Archive - News Article
October 8th, 2010
Marian Baer was 29 years old and pregnant with her second child when she found a lump in her breast.
She immediately called her obstetrician, who sent her to a surgeon.
"The next thing I knew, I was on an operating table," said Baer, now 65, of Hickory.
Baer said her surgery was "very extensive," and doctors told her she would probably miscarry from the after-effects of the operation and anesthesia.
Newton's Gospel Fest is canceled for a lack of interest.
The annual festival, which is usually held in December, was moved to Oct. 10 as an outdoor event at Southside Park in Newton.
"We have usually done (the Gospel Fest) before at Christmas, and we had great success there," said Marcie Winkler, administrative assistant for Newton Parks and Recreation. "We tried something different this year with an outdoor event."
Winkler said about three groups registered for this Sunday's event, but is about half of the groups participating in the usual indoor holiday festival.
Broadband coverage in western North Carolina is expanding.
N.C. Governor Bev Perdue will arrive in Hickory on Friday for the groundbreaking ceremony where nonprofit MCNC will expand its broadband service for the North Carolina Research and Education Network (NCREN).
The project will improve broadband service to 1,232 K-12 schools and 55 higher-learning institutions, including North Carolina-system universities.
CommScope in Hickory will provide materials for the project, including more than 500 miles of optic fiber and 1,000 miles of conduit.
The Green Room Community Theatre's production of Rodgers and Hammerstein's "The King and I" opens Friday at 8 p.m. at the Old Post Office Playhouse in Newton. The cast, including Gina McWhirter, as English governess Anna, rehearses nightly for the opening performance. The musical chronicles the relationships between Anna, the King of Siam and the king's extended family as they struggle to balance eastern and western cultures.
Bryan Miller was in the market to buy a new bicycle.
Little did he know that his new bicycle frame would be the same frame used by Tour de France greats Andy Schleck and Alberto Contador.
Miller, 52, of Conover, entered the In It to Win It: 21 Frames in 21 Days competition at Lightning Cycles in Conover, and he won it - a carbon-fiber Tarmac SL3 bike frame valued at $3,000.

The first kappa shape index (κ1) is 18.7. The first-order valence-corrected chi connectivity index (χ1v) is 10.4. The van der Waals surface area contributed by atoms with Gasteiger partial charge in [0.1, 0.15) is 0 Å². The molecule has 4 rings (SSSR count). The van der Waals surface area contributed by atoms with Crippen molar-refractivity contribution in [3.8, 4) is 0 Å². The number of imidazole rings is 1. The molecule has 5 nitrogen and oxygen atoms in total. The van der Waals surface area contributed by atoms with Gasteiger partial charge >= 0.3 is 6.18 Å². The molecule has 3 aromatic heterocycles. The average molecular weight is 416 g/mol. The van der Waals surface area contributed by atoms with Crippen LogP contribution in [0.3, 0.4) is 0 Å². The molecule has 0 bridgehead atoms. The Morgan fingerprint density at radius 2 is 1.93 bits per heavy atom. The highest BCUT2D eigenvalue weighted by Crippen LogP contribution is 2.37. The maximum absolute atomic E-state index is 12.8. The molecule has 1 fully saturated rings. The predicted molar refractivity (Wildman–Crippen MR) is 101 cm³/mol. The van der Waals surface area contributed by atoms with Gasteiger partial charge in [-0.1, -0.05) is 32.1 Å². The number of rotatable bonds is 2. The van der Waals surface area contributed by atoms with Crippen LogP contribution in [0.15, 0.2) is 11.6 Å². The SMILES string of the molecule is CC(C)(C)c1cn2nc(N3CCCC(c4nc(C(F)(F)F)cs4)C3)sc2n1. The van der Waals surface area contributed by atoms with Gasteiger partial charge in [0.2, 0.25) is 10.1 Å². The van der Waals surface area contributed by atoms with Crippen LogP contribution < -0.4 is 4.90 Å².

"I thought it was a hoax," he said. "I still did until today."
Miller picked up his new bike frame Thursday at Lightning Cycles, and he still couldn't believe his good luck.
Three seats are up for election on the Catawba County Board of Commissioners, with five people vying for the positions.
Three candidates, Kitty Barnes, Lynn Lail and Randy Isenhower, currently serve on the Board of Commissioners, and candidates Carolyn Jones Connor and Crystal D. Smith are hoping for their chance to represent county citizens.
Candidates gathered at the Catawba County Farm Bureau political forum Monday for a chance to speak their minds about important issues, such as jobs and education, in Catawba County.
The questions included:
Without any big job announcements during recent months, it may seem that all is quiet on the economic development front in Newton.
Catawba County's top economic recruiter said that's hardly the case.
Maiden Middle School students are trying to stay one step ahead of cancer.
The school participated Wednesday in national Mad Hatter Day to raise money for cancer awareness and prevention. Students paid $1 to wear a hat during the day, and through the donations, the school raised $455.29.
"If (students) learn that lesson at this age, it becomes a lifelong trend," said Nan Van Hoy, Maiden Middle principal.
A Maiden couple received $1.7 million from Apple Inc. for their property near the company's new facility.
Donnie and Kathy Fulbright, who lived in their Maiden home for 34 years, originally declined Apple's offer to buy their home. They agreed to sell for $1.7 million, county records show, opting to leave the single-story house on the less than 1 acre of land they bought for $6,000, according to Bloomberg News.
An area elementary school has a new reading room due to the collaboration of parents, teachers and several hard-working Boy Scouts.
Boy Scout Coan McAlpine, 14, decided to take on the Clyde Cambell Elementary School guided-reading room as his Eagle Scout project.
McAlpine wanted to paint the room and build shelves to house books and other supplies, but he knew he couldn't complete the project alone.
"There were a lot of projects I thought about, but this one just seemed to be one of the ones that fit what we wanted to do," he said.